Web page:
Securing your MVC Application

Executive Overview

You cannot use routing or web.config files to secure your MVC application. The only supported way to secure your MVC application is to use a base class with an [Authorize] attribute,  and then have each controller type subclass that base type.

What’s the best way to secure a MVC application from anonymous users? A customer on the MVC Forum asked this question. Several of the responses where so horrifyingly wrong that I immediately deleted them. The first suggestion was the traditional ASP.NET WebForms approach; add a web.config to the folder you want to restrict. MVC uses routes and does not map URLs to physical file locations like WebForms, PHP and traditional web servers. Therefore using web.config will definitely open a security hole in your site.

The second suggestion was restriction of routes via route constraints. One of the tenants of the MVC pattern is maintainability. Even if you could prove a simple MVC application was secure via routes, any new methods or controllers added to the application would compound the complexity of proving your application is secure. Levi (the security expert on the MVC team) wrote:

Do not use a route constraint!

Let me be perfectly clear on this. The only supported way of securing your MVC application is to have a base class with an [Authorize] attribute, and then to have each controller type subclass that base type.  Any other way will open a security hole.

In general, it's extremely difficult to figure out all of the possible controllers that a particular route can hit.  Even if you think that a route can be used only to hit one particular controller or group of controllers, a user can probably feed some set of inputs to the system and direct it to a controller it wasn't intended to hit.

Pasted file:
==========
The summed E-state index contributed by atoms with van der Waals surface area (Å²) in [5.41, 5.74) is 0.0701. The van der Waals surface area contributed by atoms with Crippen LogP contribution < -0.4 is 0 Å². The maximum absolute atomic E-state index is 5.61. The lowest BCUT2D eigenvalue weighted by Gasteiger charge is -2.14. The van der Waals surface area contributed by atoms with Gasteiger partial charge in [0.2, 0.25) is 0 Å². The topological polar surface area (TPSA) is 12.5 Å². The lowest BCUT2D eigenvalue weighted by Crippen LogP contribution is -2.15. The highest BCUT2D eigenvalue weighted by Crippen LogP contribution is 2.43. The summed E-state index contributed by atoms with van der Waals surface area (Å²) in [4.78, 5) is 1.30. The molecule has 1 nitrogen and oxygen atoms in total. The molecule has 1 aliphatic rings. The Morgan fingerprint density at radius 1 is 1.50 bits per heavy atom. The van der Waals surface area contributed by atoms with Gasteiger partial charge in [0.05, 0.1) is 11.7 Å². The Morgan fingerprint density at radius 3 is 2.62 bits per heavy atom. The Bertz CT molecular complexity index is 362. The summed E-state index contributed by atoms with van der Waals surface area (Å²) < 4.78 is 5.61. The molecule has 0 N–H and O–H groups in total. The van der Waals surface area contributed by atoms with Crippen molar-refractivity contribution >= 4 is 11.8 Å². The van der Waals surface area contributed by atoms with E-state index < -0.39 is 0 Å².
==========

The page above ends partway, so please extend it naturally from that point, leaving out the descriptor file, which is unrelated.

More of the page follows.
This is why we say that Routing should never be used to make a security decision.  Routing is essentially a communication channel with your application; it's a way to make your URLs pretty.  Because the controller is the resource you're actually trying to protect,  any security decisions should be done at the controller level rather than at the route level.  And currently the only way to associate a security decision with a controller is to slap an [Authorize] attribute on it (or another similar attribute that you write that subclasses it).

For example, assume you have a FooController inside your Blog area.  Normally, you would access this via /Blog/Foo/Action.  However, with the default {controller}/{action}/{id} route, you could also probably access this using just /Foo/Action (without the Blog prefix).  You may or may not be able to repro this on your own machine depending on your route configuration, but it's one of many examples.

Additionally, what happens if in a theoretical future version of MVC we add a handler MvcActivation.svc that is specifically meant to make your MVC application easier to consume by a WCF client?  Because this wouldn't go through routing at all, any decisions made at the routing level would not affect this.  Remember, the controller is the resource you want to protect.  It doesn't matter how you get there —via a route, a WCF activation path, or some other external component calling into the controller directly—the controller should secure itself.

You can read most of the original thread here (a few posts were deleted to protect the innocent). Thanks to Levi for explaining this.

Comments (1)

  1. Pritchard says:

    Thanks for this explanation.  I'm glad the solution isn't complex at all.  Security is underrated.

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